As they clear up the convention centre in downtown Brisbane, Australia and take down the banners and start returning the city to normal, this is the ideal time to reflect on what exactly hosting the G20 leaders meeting has meant for Australia, and moreover for the global community.
As the President and host of the G20 forum in 2014, Australia set an agenda that focused on economic growth driven by the private sector, building resilience to future financial shocks and strengthening international institutions. These are all sensible policy initiatives and worthy aspirations. Let's look at the reality of what the G20 can do to deliver them.
Following the high profile gathering of the presidents of the United States, China, Russia and Indonesia and prime ministers from the UK, India, Japan, New Zealand and Singapore, among others, a number of outcomes were announced in the official five-page communique. They ranged from a commitment to add 2.1 per cent to existing global economic growth projections, establishing the Global Infrastructure Initiative that will establish a Global Infrastructure Hub in Sydney to drive investment and knowledge sharing, actions to reduce the equality gap between men and women, actions to address international profit shifting and developing a two year plan to combat corruption.
The world's media and commentators have now filed their reports. We note that the official communique was typically dense, long on ambition and short on specifics. Not surprising then that a lot of the commentary around the meeting focused instead on four Russian navy ships which appeared off the northern Australian coast, the hasty departure of President Putin from Queensland, an awkward interlocked handshake photo opportunity and the emergence of Jimbelung the koala as the G20 star.
This is not new or unexpected. Global policy making is a big ask when you're trying to get consensus from the world's largest economic powers on what is the best course of action. It is one thing to sign on for global tax reform in the safe, legally non-binding world of the G20, quite another to get back home and sell it to your constituents. President Obama for instance now controls neither the House of Representatives nor the Senate and only has two years left in office. Self-interest is a strong incentive, and it must be remembered that all politics is local, even when it's a global meeting.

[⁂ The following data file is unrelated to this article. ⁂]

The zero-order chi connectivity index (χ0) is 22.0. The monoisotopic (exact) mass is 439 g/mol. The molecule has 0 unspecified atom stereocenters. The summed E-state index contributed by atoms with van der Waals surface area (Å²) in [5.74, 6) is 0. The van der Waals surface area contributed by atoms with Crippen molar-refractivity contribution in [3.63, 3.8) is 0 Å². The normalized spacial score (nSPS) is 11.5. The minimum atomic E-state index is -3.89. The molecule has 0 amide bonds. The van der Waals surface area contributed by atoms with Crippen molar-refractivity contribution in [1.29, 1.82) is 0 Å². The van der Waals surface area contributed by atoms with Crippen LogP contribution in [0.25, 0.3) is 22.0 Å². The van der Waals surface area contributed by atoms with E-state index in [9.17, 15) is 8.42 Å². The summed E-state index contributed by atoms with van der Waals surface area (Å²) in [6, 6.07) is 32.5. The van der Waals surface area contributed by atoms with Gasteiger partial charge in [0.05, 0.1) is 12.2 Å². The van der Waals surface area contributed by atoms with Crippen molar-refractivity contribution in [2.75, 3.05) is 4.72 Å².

There are positives. Having the opportunity to host the event has shown the world that Australia is truly 'open for business' - to coin a phrase from Australia's Prime Minister Tony Abbott. The world's leaders, and their business delegations, now have no reason not to know where Australia is, what we stand for and, in part, what Australia, and Australian business, believes in. The long-term value of this is difficult to quantify but it would be a very large number indeed.
Despite the copious number of announcements, press conferences and meetings that were held during the G20 Leader's Summit, it is hard not to see this as yet another in a long list of world leaders meetings. Which, if we are honest, is exactly what it was. Remember, just a week earlier the APEC Economic Leaders' Meeting was held just up the road in Beijing where many of the same world leaders were in attendance with an agenda very similar to what was on offer in Brisbane.
The tangible benefits of hosting a G20 are not, nor should they be, for the host nation. The G20 is about global aspirations for free trade and economic growth - empowering emerging economies and lifting more people out of poverty.
To that end, and the day following the closing of the G20 Leaders' Summit, Prime Minister Abbott and Chinese President Xi Jinping announced the conclusion of a Free Trade Agreement that has been a decade in the making. This agreement will have a profound impact on Australian business and society. As an outcome, when compared to being the President of the G20 for a shining but brief moment in time, there really is no comparison.
What hosting the G20 has hopefully shown is that it is a mistake to see Australia as simply an exporter of minerals, a good place to holiday or a country that grows things. I hope that the world's Leaders leave Australia with a much broader view of an established, prosperous and advanced country that is increasingly well positioned within the emerging heart of Asia.
Alex Malley is the chief executive of CPA Australia